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Stuck in second grade for the holidays

God isn’t our king, our father, our mother or our master. He’s God, whatever that might mean. And She doesn’t need a pencil (though He might)
Quill pen, inkwell, and book. (iStock)
Quill pen, inkwell, and book. (iStock)

Based on what I learned in second grade, and have had reinforced annually ever since, here’s how the heavenly court determines what kind of year you’re going to have.

Wait, wait, wait – heavenly court? What is that? God and the angels? The devil as prosecuting attorney? Never mind, let’s put the heavenly court aside. Here’s how God determines what kind of year you’re going to have:

On Rosh Hashanah, the Almighty opens up the books of life, salvation, whatever, and watches while down below (across, above, nearby, down the block) the Jews pray and pray. And pray. This takes two days because there are a lot of us and only one god. Or perhaps we’re grossly inefficient. We pray that God will treat us nicely, whether he’s our king, our queen, our father, our mother, or our master.

An aside: while God prefers the gender-neutral pronouns “They” and “Them”, they’re problematic for obvious reasons. I beg the reader’s forbearance on this matter.

Sometime during Rosh Hashanah, God takes His pencil out from behind His ear, and makes a note about you in each of the books. Pencil? Ear? Hey, if there are books, there can also be a pencil and an ear. Probably two ears, because God loves symmetry, in at least one religion.

A week or so passes, during which time the Jews pray even more. Oh – and White Clothes Matter. And they do their best to be good so that they’ll get lots of presents when God comes down the chimney on Yom Kippur. Or something.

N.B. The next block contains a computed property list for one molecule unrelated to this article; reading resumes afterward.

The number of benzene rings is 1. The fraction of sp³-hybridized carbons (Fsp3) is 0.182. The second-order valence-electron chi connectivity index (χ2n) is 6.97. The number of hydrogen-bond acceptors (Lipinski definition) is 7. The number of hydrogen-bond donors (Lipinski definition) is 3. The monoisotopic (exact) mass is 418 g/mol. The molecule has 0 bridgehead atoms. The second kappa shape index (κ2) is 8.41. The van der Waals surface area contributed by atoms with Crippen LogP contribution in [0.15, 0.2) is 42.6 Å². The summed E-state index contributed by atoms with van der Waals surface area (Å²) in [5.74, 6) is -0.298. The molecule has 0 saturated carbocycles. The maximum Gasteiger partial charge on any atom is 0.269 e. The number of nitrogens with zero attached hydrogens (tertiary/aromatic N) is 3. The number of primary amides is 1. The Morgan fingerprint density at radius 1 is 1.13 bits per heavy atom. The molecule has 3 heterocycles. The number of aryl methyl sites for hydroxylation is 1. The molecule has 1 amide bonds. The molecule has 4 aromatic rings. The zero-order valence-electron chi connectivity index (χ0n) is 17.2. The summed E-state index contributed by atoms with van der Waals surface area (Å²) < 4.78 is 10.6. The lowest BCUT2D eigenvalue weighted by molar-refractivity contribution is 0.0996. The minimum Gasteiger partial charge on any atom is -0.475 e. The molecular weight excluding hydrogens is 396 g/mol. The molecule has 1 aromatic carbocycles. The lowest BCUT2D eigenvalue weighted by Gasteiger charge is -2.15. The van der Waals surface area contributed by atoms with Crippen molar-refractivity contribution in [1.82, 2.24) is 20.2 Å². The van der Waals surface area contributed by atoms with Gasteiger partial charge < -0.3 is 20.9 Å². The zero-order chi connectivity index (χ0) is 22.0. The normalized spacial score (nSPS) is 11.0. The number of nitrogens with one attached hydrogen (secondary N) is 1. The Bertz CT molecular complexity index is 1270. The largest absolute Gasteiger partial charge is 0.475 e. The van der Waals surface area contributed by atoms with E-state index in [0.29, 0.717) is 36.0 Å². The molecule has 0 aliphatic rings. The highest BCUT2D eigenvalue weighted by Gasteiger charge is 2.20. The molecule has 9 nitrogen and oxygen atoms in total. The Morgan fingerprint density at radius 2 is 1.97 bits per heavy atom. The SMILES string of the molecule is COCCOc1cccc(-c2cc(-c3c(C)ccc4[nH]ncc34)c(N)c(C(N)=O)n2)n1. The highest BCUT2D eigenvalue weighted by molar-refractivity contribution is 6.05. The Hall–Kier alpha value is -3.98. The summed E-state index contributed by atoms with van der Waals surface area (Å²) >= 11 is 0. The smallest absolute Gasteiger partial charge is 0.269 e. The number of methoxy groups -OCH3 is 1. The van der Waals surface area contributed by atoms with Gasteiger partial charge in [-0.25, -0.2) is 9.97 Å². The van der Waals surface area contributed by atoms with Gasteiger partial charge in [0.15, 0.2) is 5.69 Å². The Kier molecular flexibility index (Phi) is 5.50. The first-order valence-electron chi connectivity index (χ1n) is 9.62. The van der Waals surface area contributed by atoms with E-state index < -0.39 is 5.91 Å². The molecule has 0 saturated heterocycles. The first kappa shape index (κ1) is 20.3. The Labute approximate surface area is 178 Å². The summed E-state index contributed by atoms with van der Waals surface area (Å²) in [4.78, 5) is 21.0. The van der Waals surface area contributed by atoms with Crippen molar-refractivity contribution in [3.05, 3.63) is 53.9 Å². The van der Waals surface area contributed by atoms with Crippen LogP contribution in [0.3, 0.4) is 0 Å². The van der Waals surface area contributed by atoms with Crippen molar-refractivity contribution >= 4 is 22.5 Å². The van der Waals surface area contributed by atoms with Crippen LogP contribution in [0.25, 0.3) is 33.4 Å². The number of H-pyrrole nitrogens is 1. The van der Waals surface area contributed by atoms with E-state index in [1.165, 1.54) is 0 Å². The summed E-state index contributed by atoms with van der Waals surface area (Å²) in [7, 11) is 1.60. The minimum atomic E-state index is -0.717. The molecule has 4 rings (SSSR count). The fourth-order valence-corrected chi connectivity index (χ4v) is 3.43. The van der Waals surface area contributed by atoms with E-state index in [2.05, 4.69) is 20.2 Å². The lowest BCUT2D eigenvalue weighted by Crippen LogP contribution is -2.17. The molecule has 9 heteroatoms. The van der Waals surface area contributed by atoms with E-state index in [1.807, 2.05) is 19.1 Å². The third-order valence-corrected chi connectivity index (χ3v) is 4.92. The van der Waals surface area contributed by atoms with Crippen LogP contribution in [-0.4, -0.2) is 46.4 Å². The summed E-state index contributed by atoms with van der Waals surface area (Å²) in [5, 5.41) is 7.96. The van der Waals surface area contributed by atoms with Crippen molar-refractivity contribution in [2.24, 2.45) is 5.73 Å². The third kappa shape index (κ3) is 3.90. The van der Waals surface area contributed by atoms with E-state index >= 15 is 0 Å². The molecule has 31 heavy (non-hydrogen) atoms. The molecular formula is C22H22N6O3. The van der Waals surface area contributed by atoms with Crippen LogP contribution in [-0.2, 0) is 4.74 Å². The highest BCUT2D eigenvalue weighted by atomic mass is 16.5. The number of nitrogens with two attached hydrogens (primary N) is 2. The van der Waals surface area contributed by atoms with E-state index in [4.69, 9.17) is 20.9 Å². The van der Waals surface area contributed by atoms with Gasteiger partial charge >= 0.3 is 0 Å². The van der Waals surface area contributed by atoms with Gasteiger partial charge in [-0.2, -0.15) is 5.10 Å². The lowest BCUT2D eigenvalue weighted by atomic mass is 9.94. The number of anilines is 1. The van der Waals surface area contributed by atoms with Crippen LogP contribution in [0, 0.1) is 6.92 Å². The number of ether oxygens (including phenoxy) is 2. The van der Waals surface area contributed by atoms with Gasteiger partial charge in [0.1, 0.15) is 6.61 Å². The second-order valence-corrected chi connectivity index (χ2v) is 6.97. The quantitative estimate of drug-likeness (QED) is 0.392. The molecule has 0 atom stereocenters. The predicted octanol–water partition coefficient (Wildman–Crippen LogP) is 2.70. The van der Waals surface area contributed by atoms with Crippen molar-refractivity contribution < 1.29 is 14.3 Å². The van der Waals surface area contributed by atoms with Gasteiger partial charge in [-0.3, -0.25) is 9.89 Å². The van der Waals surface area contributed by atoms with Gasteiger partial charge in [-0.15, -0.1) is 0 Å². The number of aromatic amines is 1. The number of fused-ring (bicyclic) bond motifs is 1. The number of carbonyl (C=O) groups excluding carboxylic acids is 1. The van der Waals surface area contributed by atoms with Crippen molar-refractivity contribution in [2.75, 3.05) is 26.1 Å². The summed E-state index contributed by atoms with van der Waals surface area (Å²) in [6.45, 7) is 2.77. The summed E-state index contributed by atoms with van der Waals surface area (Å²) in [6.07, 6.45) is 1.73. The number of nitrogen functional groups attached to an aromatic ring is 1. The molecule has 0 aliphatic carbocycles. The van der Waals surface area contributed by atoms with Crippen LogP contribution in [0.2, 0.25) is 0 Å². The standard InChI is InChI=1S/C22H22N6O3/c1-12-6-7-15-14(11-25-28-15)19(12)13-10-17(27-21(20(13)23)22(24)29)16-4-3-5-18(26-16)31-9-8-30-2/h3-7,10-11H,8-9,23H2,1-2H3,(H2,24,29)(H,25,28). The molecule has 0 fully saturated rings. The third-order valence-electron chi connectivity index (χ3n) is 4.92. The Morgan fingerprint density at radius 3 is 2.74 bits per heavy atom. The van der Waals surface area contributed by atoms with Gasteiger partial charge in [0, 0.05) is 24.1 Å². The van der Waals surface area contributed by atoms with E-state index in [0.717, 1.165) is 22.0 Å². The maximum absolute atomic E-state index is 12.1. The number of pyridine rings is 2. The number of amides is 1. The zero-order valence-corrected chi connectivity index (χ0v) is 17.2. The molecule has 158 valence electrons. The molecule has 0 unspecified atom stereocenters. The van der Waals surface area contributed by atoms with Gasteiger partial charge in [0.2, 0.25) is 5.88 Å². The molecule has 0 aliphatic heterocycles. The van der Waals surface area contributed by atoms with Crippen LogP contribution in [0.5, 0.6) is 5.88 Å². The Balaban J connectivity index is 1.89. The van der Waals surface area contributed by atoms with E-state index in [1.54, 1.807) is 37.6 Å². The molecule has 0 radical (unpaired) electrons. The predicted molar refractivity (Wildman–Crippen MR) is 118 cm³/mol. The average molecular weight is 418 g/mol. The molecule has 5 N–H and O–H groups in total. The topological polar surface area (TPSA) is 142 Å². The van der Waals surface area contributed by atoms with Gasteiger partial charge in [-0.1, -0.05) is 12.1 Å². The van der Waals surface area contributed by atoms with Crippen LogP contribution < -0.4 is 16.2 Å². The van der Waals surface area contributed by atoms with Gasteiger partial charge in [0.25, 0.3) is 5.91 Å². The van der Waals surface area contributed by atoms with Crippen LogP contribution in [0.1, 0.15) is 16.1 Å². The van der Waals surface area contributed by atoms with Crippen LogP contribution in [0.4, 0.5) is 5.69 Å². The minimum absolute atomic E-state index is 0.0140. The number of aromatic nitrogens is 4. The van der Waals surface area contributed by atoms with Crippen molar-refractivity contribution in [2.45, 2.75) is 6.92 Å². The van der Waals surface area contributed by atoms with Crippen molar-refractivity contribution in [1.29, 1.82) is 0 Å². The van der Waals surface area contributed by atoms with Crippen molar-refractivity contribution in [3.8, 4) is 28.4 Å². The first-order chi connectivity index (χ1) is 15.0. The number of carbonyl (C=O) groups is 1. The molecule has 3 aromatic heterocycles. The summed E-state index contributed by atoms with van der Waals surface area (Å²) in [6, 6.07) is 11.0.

Yom Kippur comes. God opens the books again while we fast. And this time, he really, really means it. He’s putting his foot down. He’s counting to three. Last chance! He’s writing with a pen and he has a seal that he stamps each decision with, so repent or else.

All done. Oh, but wait, here comes Hoshana Raba. Though God has already sent out the messengers with the bags of toys, I mean, with the decision of the heavenly court, I mean… well, you know what I mean, he can send a post-it note with another messenger who chases after the first set of messengers to change the judgment, presumably for better, but possibly for worse. That’s why on Hoshana Raba we greet each other with, “Hope you get a good post-it”, or “Post-Kippur post with the most.” As our sages said, “Good post, or you’re toast!”

That’s it. All done until the following year, and nothing you do or say after that can affect the quality of your year or the lives of anyone around you, since God has already written it down in the books. In pen. With a seal. And there might be a post-it near the seal.

Or does that sound like predestination?

Wouldn’t it be nice if our teachers started to treat us like adults and edged away from those metaphors? They weren’t very helpful in second grade, and they haven’t aged well. God isn’t our king, our father, our mother or our master. He’s God, whatever that might mean. And She doesn’t need a pencil (though He might).

Meanwhile, I recommend trying to be good every day. After all, He knows who’s been naughty and who’s been nice.

Happy New Year, a Merry Hoshana Raba, and to all a good night.

About the Author
Nathan Bigman is the author of the book Shut Up and Eat (How to quietly become a triplitarian) .
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